The Director of National Intelligence has admitted that, in hindsight, the US intelligence community would have been smarter to disclose some details about how telephone records belonging to millions of Americans have been collected for years.
Perhaps more than any other Obama administration official, James Clapper has been the target of the most criticism, sarcasm, and outright fury since Edward Snowden leaked a trove of classified National Security Agency documents. He has staunchly defended the government’s interpretation of section 215 of the Patriot Act, under which it argues that secret collection of phone data is legal.
Now, in an exclusive interview with The Daily Beast, Clapper appears to have admitted that many of the problems currently plaguing intelligence community are self-inflicted and could have been avoided.
“I probably shouldn’t say this, but I will,” Clapper said Monday. “Had we been transparent about this from the outset right after 9/11 – which is the genesis of the 215 program – and said both to the American people and to their elected representatives, we need to cover this gap, we need to make sure this never happens to us again, so here is what we are going to set up, here is how it’s going to work, and why we have to do it, and here are the safeguards…We wouldn’t have had the problem we had.”
The director went on to say that the Snowden leaks has been a painful learning experience, adding that the ongoing public debate about security vs. privacy would not be going on had the government been forthright with the American people after the terrorist attacks on September 11.
“What did us in here, what worked against us was this shocking revelation,” he said. “I don’t think it would be of any greater concern to most Americans than fingerprints. Well people kind of accept that because they know about it. But had we been transparent about it and say here’s one more thing we have to do as citizens for the common good, just like we have to go to airports two hours early and take our shoes off, all the other things we do for the common good, this is one more thing.”
Clapper was a prominent target of critics of domestic surveillance and the press at large because of his claim at a congressional hearing months before the Snowden leak that the government does not collect information on millions of Americans. The response to that question, posed by longtime NSA opponent Senator Ron Wyden (D-Ore), has led legislators and privacy advocates calling on Obama to fire Clapper and reform the surveillance apparatus.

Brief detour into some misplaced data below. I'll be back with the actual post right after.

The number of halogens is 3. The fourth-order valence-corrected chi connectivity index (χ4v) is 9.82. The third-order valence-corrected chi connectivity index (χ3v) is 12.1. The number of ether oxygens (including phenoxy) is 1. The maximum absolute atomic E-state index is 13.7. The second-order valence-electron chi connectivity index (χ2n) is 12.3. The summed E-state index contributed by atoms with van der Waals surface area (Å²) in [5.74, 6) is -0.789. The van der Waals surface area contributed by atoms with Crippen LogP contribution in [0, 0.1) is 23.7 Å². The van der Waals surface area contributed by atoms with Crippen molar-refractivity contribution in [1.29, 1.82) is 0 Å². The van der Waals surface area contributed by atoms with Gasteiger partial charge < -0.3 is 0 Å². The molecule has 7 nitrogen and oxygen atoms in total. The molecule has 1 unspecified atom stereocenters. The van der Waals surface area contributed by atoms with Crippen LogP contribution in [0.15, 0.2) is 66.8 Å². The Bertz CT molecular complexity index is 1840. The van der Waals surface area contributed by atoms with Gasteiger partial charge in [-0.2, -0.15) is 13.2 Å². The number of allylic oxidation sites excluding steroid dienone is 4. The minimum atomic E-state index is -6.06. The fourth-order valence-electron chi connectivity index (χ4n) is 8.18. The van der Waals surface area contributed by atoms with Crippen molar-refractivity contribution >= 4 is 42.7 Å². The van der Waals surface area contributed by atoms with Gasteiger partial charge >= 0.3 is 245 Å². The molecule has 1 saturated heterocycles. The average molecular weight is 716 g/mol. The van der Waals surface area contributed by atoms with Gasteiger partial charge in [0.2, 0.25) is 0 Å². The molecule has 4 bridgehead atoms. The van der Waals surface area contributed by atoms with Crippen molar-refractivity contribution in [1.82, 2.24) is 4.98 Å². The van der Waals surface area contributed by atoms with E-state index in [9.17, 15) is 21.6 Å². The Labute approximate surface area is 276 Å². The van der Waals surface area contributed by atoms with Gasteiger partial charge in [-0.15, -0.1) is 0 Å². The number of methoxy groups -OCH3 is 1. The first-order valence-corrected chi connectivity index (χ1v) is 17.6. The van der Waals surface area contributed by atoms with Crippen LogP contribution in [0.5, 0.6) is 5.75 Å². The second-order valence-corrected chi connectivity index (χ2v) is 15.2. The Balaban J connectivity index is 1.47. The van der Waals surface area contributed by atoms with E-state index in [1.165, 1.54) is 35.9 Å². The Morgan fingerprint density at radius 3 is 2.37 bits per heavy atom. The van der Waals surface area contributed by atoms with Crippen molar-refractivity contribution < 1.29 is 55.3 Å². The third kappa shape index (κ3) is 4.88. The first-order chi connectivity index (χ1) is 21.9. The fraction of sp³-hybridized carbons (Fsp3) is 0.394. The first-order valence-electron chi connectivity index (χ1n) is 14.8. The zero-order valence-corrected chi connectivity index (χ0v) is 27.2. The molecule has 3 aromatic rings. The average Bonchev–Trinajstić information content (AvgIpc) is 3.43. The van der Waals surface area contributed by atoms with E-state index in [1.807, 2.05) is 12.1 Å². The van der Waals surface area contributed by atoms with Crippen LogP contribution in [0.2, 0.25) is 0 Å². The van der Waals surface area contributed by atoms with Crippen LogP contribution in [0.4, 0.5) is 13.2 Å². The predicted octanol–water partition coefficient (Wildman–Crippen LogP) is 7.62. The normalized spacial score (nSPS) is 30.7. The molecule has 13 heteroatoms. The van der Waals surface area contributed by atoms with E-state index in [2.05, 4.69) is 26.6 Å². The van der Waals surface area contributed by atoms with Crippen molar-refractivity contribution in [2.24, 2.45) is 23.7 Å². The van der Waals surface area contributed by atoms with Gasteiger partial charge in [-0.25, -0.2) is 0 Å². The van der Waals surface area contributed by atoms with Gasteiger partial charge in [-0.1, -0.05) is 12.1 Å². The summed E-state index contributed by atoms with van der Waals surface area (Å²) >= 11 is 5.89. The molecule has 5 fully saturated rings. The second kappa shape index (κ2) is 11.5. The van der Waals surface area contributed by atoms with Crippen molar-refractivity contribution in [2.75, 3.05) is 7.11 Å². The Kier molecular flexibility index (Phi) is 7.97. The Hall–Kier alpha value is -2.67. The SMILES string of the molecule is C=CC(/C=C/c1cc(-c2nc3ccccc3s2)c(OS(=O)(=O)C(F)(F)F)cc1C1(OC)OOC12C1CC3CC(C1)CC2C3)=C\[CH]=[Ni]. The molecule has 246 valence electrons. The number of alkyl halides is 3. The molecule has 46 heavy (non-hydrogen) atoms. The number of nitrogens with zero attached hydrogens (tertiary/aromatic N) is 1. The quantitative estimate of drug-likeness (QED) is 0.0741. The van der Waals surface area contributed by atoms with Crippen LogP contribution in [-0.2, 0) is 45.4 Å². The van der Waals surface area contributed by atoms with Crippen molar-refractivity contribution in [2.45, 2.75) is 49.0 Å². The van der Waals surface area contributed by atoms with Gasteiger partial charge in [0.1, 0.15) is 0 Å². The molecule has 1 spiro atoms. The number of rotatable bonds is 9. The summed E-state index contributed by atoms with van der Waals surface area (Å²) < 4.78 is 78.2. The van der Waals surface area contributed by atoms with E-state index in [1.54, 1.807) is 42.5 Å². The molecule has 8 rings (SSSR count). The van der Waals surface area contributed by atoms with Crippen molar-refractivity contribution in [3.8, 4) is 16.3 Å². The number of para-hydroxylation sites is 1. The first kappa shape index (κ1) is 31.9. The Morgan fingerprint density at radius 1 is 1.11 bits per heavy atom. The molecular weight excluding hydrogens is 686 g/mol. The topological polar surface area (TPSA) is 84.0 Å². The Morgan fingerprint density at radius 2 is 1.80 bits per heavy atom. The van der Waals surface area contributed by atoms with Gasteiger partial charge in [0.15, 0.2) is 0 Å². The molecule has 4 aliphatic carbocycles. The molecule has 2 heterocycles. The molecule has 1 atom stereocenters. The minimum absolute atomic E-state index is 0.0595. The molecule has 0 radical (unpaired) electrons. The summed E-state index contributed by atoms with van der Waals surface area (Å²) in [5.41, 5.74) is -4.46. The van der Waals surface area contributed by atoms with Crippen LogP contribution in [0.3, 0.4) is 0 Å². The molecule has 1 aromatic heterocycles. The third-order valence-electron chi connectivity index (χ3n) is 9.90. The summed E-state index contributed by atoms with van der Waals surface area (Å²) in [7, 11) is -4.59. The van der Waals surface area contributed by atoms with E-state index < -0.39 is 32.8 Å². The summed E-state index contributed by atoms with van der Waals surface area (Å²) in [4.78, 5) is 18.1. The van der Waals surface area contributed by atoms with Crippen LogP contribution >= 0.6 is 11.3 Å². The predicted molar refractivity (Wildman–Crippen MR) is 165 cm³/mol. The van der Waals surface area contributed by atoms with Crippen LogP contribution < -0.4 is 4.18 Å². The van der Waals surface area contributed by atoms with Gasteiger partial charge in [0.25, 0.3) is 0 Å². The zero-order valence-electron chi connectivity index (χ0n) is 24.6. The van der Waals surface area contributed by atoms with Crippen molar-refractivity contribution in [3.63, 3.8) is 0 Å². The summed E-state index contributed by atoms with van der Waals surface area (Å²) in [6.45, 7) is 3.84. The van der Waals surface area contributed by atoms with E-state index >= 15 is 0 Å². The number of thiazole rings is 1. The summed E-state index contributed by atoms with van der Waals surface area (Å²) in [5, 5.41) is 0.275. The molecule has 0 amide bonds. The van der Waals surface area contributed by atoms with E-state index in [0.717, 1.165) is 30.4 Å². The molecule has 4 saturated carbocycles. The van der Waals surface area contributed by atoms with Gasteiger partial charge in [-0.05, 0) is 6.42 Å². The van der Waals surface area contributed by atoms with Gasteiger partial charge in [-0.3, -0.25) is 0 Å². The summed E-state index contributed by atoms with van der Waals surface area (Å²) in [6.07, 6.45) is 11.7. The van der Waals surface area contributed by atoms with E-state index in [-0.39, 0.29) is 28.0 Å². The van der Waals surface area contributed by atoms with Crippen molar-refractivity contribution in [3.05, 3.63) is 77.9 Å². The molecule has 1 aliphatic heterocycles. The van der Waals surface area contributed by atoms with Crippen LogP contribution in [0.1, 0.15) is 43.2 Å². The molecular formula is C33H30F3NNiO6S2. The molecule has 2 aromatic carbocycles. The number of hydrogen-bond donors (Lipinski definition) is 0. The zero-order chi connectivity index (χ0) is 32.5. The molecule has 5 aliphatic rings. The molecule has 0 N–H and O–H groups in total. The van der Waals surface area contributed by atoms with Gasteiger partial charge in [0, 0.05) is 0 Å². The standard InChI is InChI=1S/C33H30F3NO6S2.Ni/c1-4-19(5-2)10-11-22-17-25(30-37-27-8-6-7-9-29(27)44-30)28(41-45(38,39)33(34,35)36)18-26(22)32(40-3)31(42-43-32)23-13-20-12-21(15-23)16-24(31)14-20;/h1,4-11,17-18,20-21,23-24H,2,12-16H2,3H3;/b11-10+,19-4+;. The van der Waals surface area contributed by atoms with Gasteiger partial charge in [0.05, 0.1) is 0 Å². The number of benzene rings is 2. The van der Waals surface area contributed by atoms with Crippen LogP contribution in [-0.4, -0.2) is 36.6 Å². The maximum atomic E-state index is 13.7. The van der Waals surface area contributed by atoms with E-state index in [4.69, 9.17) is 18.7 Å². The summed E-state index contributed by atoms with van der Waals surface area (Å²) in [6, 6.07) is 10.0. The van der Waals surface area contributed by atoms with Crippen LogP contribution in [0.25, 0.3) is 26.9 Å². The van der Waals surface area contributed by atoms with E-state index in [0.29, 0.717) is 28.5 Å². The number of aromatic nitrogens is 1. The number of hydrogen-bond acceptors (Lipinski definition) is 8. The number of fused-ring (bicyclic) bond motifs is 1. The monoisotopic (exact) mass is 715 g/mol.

Since his embarrassing misstep was first revealed Clapper has made public scores of documents and opinions written by the Foreign Intelligence Surveillance Court, which has consistently authorized the phone collection program. He told The Daily Beast those pages are proof that Section 215 is not an unchecked imposition on Americans’ civil liberties.
“For me it was not some massive assault on civil liberties and privacy because of what we actually do and the safeguards that are put on this,” he said. “To guard against perhaps these days a low probability but a very (high) impact thing if it happens…I buy fire insurance ever since I retired, the wife and I bought a house out here and we buy fire insurance every years. Never had a fire. But I am not gonna quit buying my fire insurance, same kind of thing.”
Clapper’s admission Monday that national security officials would have been better served to be more open about domestic snooping was welcomed by his usual critics. Ben Wizner, the director of the American Civil Liberties Union’s Speech, Privacy and Technology Project who also serves as legal counsel to Edward Snowden, said the director’s comments are fair.
“If Clapper is suggesting that the American people should have been consulted before the NSA engaged in a mass phone call tracking program, I empathetically agree,” he told the Daily Beast. “Whether we would have consented to that at the time will never be known, we are now having a debate in Congress and in the courts that we should have had then.”
As for why Clapper told a congressional hearing that the NSA was not collecting data on Americans, the intel chief says he “misunderstood” the question.